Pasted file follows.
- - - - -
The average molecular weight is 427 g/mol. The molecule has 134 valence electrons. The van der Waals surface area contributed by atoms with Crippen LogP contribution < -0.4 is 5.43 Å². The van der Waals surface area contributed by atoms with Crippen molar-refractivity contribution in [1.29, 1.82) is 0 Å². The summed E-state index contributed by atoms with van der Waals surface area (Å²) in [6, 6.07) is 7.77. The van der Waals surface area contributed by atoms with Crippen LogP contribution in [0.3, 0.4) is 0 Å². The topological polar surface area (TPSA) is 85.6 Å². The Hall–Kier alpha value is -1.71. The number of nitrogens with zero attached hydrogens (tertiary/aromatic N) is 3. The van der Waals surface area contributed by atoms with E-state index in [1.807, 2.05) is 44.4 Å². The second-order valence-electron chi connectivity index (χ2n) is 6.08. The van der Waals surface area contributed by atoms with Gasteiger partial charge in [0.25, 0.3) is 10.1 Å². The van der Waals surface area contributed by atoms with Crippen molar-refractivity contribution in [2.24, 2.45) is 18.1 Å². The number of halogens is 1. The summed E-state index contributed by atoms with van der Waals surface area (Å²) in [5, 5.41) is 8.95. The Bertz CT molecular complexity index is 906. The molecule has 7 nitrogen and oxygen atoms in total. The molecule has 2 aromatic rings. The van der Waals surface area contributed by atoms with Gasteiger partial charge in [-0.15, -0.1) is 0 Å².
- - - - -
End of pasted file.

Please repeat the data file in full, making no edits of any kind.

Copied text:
The average molecular weight is 427 g/mol. The molecule has 134 valence electrons. The van der Waals surface area contributed by atoms with Crippen LogP contribution < -0.4 is 5.43 Å². The van der Waals surface area contributed by atoms with Crippen molar-refractivity contribution in [1.29, 1.82) is 0 Å². The summed E-state index contributed by atoms with van der Waals surface area (Å²) in [6, 6.07) is 7.77. The van der Waals surface area contributed by atoms with Crippen LogP contribution in [0.3, 0.4) is 0 Å². The topological polar surface area (TPSA) is 85.6 Å². The Hall–Kier alpha value is -1.71. The number of nitrogens with zero attached hydrogens (tertiary/aromatic N) is 3. The van der Waals surface area contributed by atoms with E-state index in [1.807, 2.05) is 44.4 Å². The second-order valence-electron chi connectivity index (χ2n) is 6.08. The van der Waals surface area contributed by atoms with Gasteiger partial charge in [0.25, 0.3) is 10.1 Å². The van der Waals surface area contributed by atoms with Crippen molar-refractivity contribution in [2.24, 2.45) is 18.1 Å². The number of halogens is 1. The summed E-state index contributed by atoms with van der Waals surface area (Å²) in [5, 5.41) is 8.95. The Bertz CT molecular complexity index is 906. The molecule has 7 nitrogen and oxygen atoms in total. The molecule has 2 aromatic rings. The van der Waals surface area contributed by atoms with Gasteiger partial charge in [-0.15, -0.1) is 0 Å².